Home Culture Arts & Entertainment Violins of Hope make Canadian debut in Montreal

Violins of Hope make Canadian debut in Montreal

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Israeli master violinmaker Amnon Weinstein is dedicated to restoring instruments whose Jewish owners survived the Holocaust.

A concert featuring string instruments that were owned by Jewish musicians and miraculously survived the Holocaust, will be performed by the Orchestre Métropolitain at the Maison symphonique de Montréal on Nov. 2.

This is the first time the Violins of Hope will be played in Canada. The concert is being presented by the Montreal Holocaust Museum (MHM) and is under the direction of Dutch conductor Vincent De Kort.

The Violins of Hope is a collection of more than 70 string instruments that were restored by Israeli master luthier Amnon Weinstein and his son Avshalom Weinstein. The violins were owned by Jewish musicians before and during the Holocaust, and have survived pogroms, concentration camps and the passage of time.

Eight of these precious instruments will be played at the Montreal concert. “They now represent stories of injustice, suffering, resilience and survival,” said MHM spokesperson Sarah Fogg.

“My mission is to get hold of any violin that has been rescued from the Holocaust, to repair it and to make it into a concert violin,” said the elder Weinstein. “I want these violins to be played, to have their voices heard and have their say, because these violins have a very particular sound: voices, weeping, laughter and prayers escape.”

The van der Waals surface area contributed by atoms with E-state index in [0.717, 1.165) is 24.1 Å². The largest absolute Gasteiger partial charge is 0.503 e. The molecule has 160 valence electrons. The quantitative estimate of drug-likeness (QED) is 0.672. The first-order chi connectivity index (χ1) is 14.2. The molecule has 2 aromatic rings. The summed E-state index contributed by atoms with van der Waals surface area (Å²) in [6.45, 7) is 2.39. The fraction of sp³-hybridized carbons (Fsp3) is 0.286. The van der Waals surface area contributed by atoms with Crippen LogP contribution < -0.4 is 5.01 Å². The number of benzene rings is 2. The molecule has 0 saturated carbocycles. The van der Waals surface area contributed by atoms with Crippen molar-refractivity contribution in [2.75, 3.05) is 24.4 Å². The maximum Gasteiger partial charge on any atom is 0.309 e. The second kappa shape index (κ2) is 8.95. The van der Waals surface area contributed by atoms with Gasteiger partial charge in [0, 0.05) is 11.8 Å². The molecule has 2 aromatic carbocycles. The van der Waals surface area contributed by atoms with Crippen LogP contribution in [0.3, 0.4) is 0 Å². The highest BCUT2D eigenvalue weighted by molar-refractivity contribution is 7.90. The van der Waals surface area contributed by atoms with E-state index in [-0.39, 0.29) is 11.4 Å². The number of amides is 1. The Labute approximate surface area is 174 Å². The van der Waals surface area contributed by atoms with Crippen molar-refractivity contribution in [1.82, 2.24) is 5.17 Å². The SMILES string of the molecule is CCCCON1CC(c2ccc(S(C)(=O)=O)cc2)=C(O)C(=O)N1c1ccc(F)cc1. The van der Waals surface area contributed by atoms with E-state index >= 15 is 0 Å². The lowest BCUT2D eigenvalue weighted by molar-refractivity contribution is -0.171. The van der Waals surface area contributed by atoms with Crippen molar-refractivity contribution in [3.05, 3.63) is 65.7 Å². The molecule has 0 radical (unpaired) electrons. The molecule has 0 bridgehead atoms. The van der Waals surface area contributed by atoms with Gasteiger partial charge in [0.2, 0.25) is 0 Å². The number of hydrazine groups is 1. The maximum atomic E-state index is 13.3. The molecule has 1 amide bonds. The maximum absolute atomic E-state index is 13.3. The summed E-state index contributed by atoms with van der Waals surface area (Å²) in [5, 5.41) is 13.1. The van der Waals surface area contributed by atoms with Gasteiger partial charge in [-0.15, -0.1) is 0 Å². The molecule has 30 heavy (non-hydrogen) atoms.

The 7:30 p.m. concert will be both a tribute to the victims of the Holocaust and a commemoration of the 75th anniversary of the liberation of the Netherlands by the Canadian Armed Forces. Between Oct. 2 and Nov. 8, 1944, the First Canadian Army fought the Nazi army installed on the banks of the Scheldt River, eventually liberating the port of Antwerp and saving the lives of thousands of Dutch citizens.

Access to the port was essential for supplying the Allies and enabling their advance to defeat Hitler’s forces and liberate Europe.

The program includes works by Johann Sebastian Bach, Felix Mendelssohn, Gustav Mahler and Jocelyn Morlock, as well as the premiere of “Children’s War Diaries” by Canadian composer Jaap Nico Hamburger, this year’s Mécénat Musica composer in residence.

The work was inspired by a compilation of diaries of teenagers who were murdered during the war, as well as a visit to the Children’s Memorial at Yad Vashem in Jerusalem.

Cantorial music in honour of Holocaust victims will be performed by soprano Sharon Azrieli and tenor Gideon Zelermyer, Congregation Shaar Hashomayim’s cantor.

 

For tickets, phone the Place des Arts box office at 514-842-2112, or 1-866-842-2112

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